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spam classification breaker

P: n/a
This article at the BBC reports on what appears to be a genetic
algorithm or random search method for finding words that apparently fool
bayesian classifiers every time.

http://news.bbc.co.uk/1/hi/technology/3458457.stm

The author apparently had to include html reporting into the emails to
allow his mail client to report back automatically.

Of course if he'd used python the whole process of email generation and
classification could have been done in a single process and would
probably allow easier generation of the magic words.

Why Berkshire, Marriot etc should be allowed through is pretty strange
:)
--
Robin Becker
Jul 18 '05 #1
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P: n/a
This article at the BBC reports on what appears to be a genetic
algorithm or random search method for finding words that apparently
fool bayesian classifiers every time.

http://news.bbc.co.uk/1/hi/technology/3458457.stm


I noticed immediately that the author of the article used the term "ham" to
refer to mail which was not spam. Even if SpamBayes dies an ignominious
death in the future at the hands of some ruthless spammers, that will be our
lasting legacy.

Mr. Graham-Cumming could have avoided the overhead of sending himself 10,000
mails by simply selecting words from his archived public presence on the
net: web pages, Usenet posts or archived mailing list posts associated with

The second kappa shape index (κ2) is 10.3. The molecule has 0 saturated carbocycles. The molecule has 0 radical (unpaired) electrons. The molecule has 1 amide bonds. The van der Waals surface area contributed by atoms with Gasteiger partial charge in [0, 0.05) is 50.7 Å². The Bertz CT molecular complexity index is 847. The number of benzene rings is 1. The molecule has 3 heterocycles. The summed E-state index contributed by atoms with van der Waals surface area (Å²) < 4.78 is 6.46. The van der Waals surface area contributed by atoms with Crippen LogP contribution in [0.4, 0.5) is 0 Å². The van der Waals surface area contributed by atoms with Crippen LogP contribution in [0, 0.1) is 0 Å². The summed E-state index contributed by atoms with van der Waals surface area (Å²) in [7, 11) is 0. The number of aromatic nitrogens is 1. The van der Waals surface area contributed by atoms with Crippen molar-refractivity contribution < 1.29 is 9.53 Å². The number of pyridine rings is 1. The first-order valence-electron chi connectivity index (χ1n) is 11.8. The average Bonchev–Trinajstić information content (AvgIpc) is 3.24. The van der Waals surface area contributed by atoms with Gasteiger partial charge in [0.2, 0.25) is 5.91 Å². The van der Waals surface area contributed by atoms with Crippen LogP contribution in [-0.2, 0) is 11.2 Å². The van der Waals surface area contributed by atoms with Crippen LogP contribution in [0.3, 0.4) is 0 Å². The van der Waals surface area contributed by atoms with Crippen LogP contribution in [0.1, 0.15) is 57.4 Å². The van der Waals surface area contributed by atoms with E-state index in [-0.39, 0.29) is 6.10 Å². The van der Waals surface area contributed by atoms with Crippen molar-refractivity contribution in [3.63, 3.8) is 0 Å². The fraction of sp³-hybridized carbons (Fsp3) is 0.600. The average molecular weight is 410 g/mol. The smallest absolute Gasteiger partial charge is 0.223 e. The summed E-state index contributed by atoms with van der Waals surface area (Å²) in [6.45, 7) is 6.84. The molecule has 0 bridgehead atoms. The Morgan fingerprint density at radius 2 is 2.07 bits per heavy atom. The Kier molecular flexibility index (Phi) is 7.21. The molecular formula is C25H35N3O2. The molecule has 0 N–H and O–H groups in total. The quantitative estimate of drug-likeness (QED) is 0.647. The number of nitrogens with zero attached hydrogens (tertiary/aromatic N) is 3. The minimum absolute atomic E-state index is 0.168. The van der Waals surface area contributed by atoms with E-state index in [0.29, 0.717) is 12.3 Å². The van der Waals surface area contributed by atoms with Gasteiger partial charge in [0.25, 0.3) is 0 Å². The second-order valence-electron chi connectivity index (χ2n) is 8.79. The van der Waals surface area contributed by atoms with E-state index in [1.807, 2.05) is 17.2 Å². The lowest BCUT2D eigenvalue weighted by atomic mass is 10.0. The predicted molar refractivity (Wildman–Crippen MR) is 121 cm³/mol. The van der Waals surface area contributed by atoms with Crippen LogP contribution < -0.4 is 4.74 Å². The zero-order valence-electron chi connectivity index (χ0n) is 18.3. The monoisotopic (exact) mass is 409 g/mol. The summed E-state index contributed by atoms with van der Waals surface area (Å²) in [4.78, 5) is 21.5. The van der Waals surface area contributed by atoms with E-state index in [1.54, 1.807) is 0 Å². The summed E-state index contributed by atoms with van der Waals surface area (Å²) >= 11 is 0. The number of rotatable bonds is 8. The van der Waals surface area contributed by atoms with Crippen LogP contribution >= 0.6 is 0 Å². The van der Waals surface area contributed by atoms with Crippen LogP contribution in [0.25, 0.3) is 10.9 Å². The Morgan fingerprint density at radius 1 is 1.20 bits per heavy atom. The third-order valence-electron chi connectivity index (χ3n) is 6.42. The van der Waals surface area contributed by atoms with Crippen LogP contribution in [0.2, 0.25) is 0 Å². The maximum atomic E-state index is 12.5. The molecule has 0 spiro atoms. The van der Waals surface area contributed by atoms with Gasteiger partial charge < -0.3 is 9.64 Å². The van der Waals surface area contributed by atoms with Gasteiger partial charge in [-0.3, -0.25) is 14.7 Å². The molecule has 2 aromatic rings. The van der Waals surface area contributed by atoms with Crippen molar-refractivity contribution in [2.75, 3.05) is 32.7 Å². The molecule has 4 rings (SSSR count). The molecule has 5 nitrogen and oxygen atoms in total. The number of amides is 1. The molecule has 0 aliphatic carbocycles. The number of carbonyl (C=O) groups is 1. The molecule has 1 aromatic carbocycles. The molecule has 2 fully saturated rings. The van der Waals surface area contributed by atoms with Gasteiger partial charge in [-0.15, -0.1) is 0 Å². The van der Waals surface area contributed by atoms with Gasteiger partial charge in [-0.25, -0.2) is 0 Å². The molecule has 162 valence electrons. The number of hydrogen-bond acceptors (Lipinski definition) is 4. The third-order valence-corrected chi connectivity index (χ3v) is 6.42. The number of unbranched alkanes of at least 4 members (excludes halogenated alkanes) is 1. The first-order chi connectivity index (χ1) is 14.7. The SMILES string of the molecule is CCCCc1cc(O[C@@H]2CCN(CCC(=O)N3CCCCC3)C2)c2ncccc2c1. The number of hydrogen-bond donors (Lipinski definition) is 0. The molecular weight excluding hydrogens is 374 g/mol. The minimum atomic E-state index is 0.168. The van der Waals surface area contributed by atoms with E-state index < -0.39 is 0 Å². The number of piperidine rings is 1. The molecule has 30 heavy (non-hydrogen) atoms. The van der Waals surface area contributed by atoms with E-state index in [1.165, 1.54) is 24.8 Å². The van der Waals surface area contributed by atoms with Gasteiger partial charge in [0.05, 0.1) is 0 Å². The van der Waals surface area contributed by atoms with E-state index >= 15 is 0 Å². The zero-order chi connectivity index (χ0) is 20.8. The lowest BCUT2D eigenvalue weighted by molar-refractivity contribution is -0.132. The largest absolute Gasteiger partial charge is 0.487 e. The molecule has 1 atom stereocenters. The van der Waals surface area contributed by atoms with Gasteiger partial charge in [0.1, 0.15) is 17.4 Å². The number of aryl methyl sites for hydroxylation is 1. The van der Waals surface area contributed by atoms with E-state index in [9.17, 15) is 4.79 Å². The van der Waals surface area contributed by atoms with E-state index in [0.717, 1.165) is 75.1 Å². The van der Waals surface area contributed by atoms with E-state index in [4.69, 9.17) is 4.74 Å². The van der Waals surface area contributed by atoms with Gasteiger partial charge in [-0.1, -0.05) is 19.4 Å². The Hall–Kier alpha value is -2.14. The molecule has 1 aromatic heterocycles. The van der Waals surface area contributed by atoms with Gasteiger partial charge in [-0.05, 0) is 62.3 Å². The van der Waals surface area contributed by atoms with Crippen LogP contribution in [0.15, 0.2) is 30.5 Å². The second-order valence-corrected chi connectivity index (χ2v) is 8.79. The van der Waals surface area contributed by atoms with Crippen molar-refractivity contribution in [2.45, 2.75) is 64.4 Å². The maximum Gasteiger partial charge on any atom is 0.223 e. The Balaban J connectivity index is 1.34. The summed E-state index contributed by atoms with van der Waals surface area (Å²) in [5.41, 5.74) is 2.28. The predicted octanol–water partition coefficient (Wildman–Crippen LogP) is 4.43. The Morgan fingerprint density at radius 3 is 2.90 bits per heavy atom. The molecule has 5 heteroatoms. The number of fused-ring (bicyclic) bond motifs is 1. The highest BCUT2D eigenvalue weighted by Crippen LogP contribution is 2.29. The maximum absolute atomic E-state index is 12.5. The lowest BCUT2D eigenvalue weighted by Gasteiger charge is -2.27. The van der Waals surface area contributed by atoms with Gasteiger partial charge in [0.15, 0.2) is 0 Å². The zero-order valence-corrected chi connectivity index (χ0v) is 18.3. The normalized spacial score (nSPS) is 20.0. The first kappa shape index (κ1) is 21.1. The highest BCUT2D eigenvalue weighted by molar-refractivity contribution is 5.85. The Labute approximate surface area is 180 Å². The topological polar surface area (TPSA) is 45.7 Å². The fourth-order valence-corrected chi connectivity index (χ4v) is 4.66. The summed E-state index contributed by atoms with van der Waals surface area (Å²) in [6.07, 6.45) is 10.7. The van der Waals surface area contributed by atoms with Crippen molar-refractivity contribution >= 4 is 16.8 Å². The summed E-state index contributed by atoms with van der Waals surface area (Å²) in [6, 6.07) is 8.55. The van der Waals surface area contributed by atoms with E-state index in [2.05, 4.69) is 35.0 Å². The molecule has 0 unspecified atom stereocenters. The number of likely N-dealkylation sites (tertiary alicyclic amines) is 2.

his email address. I suspect his genetic algorithm would have been all but
unnecessary. (Google for "John Graham-Cumming" for example.)

This doesn't have to be a tedious process either. In the course of normal
scumbag email harvesting, all the crawler has to do is select a few
non-trivial words from the harvested page and associate them with the email
address(es) on that page. After seeing the same email address a few times
they would have a decent collection of hammy words for use in the "random
words" block of later spam.

Also, unlike the statement the author made:

And, he said, this would have to be repeated for every person a spammer
wanted to reach because they would all have a different list of key
words.

this wouldn't have to be done for all email addresses. Anything which
increases the likelihood that a spam is opened will be seen as an
improvement for the spammer. There's obviously no need for them to get a
100% open rate on spam. If that was the case, they'd already all be out of
business.

These research types. They always do things in the hardest way possible...

Skip

Jul 18 '05 #2

P: n/a
Skip Montanaro <sk**@pobox.com> wrote in message news:<ma***************************************@py thon.org>...
Mr. Graham-Cumming could have avoided the overhead of sending himself 10,000
mails by simply selecting words from his archived public presence on the
net: web pages, Usenet posts or archived mailing list posts associated with
his email address. I suspect his genetic algorithm would have been all but
unnecessary. (Google for "John Graham-Cumming" for example.)

This doesn't have to be a tedious process either. In the course of normal
scumbag email harvesting, all the crawler has to do is select a few
non-trivial words from the harvested page and associate them with the email
address(es) on that page. After seeing the same email address a few times
they would have a decent collection of hammy words for use in the "random
words" block of later spam.